OPINION: Mills on ... Halifax

I realise this might make me more unpopular in adland than a management accountant in a creative department, but let me declare my hand: I am the number one fan of the Halifax advertising campaign. Perhaps only Howard, who seems to be a bit smug these days, runs me close.

Colleagues, principally Caroline Marshall, think I'm either being deliberately perverse or I've lost my marbles. They think it's the modern-day equivalent of Shake'n' Vac. I think she's not mixing with enough real people.

Real people love the Halifax ads because they're engaging, uplifting, witty and entertaining. It's sit-forward TV. In its contemporisation of the amateur music hall tradition, the campaign is very British. And I love it as advertising because, to me, it absolutely captures the Halifax: mass-market, populist and with a crystal-clear proposition.

Compared to it, the Halifax's high-street rivals look stuffy, staid and mean.

It's also, although well concealed by the creamy-voiced singing of Howard, a very aggressive piece of advertising. The assault by the Halifax on its rival banks is pretty rough, some of it verging on the knocking-copy side of things.

No question about it: since they launched in the New Year two years ago, the ads have made the whole sector reassess its advertising. You can see the effect in the way one of its principal rivals, Abbey National, has struggled to find a response. First it drops Alan Davies and replaces him with talent-contest type ads using real customers; then it drops that idea and reverts to celebrities.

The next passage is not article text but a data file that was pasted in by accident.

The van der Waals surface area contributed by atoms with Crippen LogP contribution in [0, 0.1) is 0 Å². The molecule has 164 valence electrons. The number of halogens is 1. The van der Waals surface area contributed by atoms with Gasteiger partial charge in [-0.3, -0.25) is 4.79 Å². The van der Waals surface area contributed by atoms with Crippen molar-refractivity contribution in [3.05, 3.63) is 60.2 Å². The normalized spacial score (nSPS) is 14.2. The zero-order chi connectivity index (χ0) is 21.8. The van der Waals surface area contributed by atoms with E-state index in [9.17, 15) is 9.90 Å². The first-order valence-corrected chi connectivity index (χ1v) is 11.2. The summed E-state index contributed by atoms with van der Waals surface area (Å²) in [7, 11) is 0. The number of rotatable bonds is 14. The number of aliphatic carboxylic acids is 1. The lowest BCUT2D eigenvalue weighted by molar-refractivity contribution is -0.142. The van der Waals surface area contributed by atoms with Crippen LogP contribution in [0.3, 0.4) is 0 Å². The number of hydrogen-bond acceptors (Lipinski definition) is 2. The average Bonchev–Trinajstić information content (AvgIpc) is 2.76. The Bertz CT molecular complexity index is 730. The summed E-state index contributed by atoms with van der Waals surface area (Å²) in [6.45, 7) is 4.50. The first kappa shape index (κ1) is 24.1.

And now the Halifax is moving on with two new ads, still with Howard but without the Busby Berkeley-style set-piece spectaculars based around chart songs. This is a shame. Just think what Howard and a decent copywriter could have done with the Cheeky Girls' Touch My Bum song.

This time they've gone animated and put Howard in a classroom where, complete with Mr Chips mortarboard and gown, he lectures children on the benefits of banking with the Halifax before a quick burst of "Who gives you extra?". And he's a got a Black Country accent thicker than Noddy Holder speaking through a barrel of treacle although, apparently, it's not even his voice but an actor's. Still, at least he's doing the singing bit.

It's not the accent that bothers me, but the setting. Once you've seen the real thing, it's hard to adjust to animation. Unless they're trying to save money on production, it's hard to get the rationale. It was the fact that Howard was real that made the previous ads stand out. It's a scale thing too. Implicitly, the old ads suggested that the Halifax was a serious player on a national scale; lower-key, these ads don't, at least not in the same way.

I'm also slightly uncomfortable with the classroom setting. I understand its role here: it's the financial services equivalent of men in white coats providing the scientific underpinning in detergent ads. But it's all a bit pedantic, right down to the blackboard and Howard waving his pointer stick. Given the choice, and in a low-interest sector such as banking, most consumers like to be led gently to the marketing proposition, not have it rammed down their throats. However, the fact that the Halifax has resorted to this somewhat simplistic device suggests that, in previous ads, while the branding was clear, maybe the message wasn't getting through as strongly as it might have liked.

I should carp though. These are all criticisms at the margin. In Howard and the "extra" line, the Halifax still has the freshest identity on the high street. These ads don't take it further, but they don't lose it either.

Dead cert for a Pencil? Come on, this isn't for luvvies.

File under ... C for cut price.

What would the chairman's wife say? "What happens if Howard leaves the